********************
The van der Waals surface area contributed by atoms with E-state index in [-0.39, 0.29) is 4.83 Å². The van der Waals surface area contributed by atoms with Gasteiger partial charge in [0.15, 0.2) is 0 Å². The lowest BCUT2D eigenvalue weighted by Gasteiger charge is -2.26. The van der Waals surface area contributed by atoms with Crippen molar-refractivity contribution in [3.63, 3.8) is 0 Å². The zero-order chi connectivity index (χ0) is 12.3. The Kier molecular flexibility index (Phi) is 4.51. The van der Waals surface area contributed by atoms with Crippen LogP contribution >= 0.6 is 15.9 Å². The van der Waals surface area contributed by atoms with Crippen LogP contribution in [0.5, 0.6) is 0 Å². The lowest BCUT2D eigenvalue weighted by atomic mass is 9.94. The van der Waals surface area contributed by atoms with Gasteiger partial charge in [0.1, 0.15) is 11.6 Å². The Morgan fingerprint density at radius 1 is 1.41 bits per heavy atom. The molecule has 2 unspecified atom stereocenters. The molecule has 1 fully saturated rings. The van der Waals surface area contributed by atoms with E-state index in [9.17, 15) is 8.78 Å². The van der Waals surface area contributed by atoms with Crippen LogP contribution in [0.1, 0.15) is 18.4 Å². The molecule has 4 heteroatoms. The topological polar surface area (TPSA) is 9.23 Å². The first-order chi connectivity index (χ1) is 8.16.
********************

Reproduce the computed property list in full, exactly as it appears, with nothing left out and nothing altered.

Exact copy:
The van der Waals surface area contributed by atoms with E-state index in [-0.39, 0.29) is 4.83 Å². The van der Waals surface area contributed by atoms with Gasteiger partial charge in [0.15, 0.2) is 0 Å². The lowest BCUT2D eigenvalue weighted by Gasteiger charge is -2.26. The van der Waals surface area contributed by atoms with Crippen molar-refractivity contribution in [3.63, 3.8) is 0 Å². The zero-order chi connectivity index (χ0) is 12.3. The Kier molecular flexibility index (Phi) is 4.51. The van der Waals surface area contributed by atoms with Crippen LogP contribution >= 0.6 is 15.9 Å². The van der Waals surface area contributed by atoms with Crippen LogP contribution in [0.5, 0.6) is 0 Å². The lowest BCUT2D eigenvalue weighted by atomic mass is 9.94. The van der Waals surface area contributed by atoms with Gasteiger partial charge in [0.1, 0.15) is 11.6 Å². The Morgan fingerprint density at radius 1 is 1.41 bits per heavy atom. The molecule has 2 unspecified atom stereocenters. The molecule has 1 fully saturated rings. The van der Waals surface area contributed by atoms with E-state index in [9.17, 15) is 8.78 Å². The van der Waals surface area contributed by atoms with Crippen LogP contribution in [0.1, 0.15) is 18.4 Å². The molecule has 4 heteroatoms. The topological polar surface area (TPSA) is 9.23 Å². The first-order chi connectivity index (χ1) is 8.16.